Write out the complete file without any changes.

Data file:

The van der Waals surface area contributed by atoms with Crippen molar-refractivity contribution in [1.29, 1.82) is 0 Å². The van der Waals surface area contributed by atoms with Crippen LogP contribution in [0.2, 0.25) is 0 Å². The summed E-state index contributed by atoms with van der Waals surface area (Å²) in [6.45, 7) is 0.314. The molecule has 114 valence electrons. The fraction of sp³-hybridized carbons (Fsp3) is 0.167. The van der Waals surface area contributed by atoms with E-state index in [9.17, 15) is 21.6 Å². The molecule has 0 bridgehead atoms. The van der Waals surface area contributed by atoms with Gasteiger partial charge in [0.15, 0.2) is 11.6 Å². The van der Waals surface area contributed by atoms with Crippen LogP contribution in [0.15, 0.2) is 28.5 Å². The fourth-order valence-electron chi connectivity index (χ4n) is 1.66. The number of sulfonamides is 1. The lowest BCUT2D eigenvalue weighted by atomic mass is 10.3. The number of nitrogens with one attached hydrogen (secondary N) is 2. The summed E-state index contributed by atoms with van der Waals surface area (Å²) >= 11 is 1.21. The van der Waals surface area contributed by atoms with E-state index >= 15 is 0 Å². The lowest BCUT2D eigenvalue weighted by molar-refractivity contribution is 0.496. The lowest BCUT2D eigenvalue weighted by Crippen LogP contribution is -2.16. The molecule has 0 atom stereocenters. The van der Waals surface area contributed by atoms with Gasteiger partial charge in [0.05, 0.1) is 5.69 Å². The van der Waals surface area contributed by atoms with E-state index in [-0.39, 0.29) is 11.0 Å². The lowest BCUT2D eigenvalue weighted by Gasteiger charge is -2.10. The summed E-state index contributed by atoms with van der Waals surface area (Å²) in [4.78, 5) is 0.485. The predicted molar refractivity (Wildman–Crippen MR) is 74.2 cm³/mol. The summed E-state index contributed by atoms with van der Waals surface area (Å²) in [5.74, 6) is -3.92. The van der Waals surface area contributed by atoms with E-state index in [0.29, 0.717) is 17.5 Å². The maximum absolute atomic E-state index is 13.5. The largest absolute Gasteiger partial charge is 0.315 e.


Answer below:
The van der Waals surface area contributed by atoms with Crippen molar-refractivity contribution in [1.29, 1.82) is 0 Å². The van der Waals surface area contributed by atoms with Crippen LogP contribution in [0.2, 0.25) is 0 Å². The summed E-state index contributed by atoms with van der Waals surface area (Å²) in [6.45, 7) is 0.314. The molecule has 114 valence electrons. The fraction of sp³-hybridized carbons (Fsp3) is 0.167. The van der Waals surface area contributed by atoms with E-state index in [9.17, 15) is 21.6 Å². The molecule has 0 bridgehead atoms. The van der Waals surface area contributed by atoms with Gasteiger partial charge in [0.15, 0.2) is 11.6 Å². The van der Waals surface area contributed by atoms with Crippen LogP contribution in [0.15, 0.2) is 28.5 Å². The fourth-order valence-electron chi connectivity index (χ4n) is 1.66. The number of sulfonamides is 1. The lowest BCUT2D eigenvalue weighted by atomic mass is 10.3. The number of nitrogens with one attached hydrogen (secondary N) is 2. The summed E-state index contributed by atoms with van der Waals surface area (Å²) >= 11 is 1.21. The van der Waals surface area contributed by atoms with E-state index >= 15 is 0 Å². The lowest BCUT2D eigenvalue weighted by molar-refractivity contribution is 0.496. The lowest BCUT2D eigenvalue weighted by Crippen LogP contribution is -2.16. The molecule has 0 atom stereocenters. The van der Waals surface area contributed by atoms with Gasteiger partial charge in [0.05, 0.1) is 5.69 Å². The van der Waals surface area contributed by atoms with E-state index in [-0.39, 0.29) is 11.0 Å². The lowest BCUT2D eigenvalue weighted by Gasteiger charge is -2.10. The summed E-state index contributed by atoms with van der Waals surface area (Å²) in [4.78, 5) is 0.485. The predicted molar refractivity (Wildman–Crippen MR) is 74.2 cm³/mol. The summed E-state index contributed by atoms with van der Waals surface area (Å²) in [5.74, 6) is -3.92. The van der Waals surface area contributed by atoms with E-state index in [0.29, 0.717) is 17.5 Å². The maximum absolute atomic E-state index is 13.5. The largest absolute Gasteiger partial charge is 0.315 e.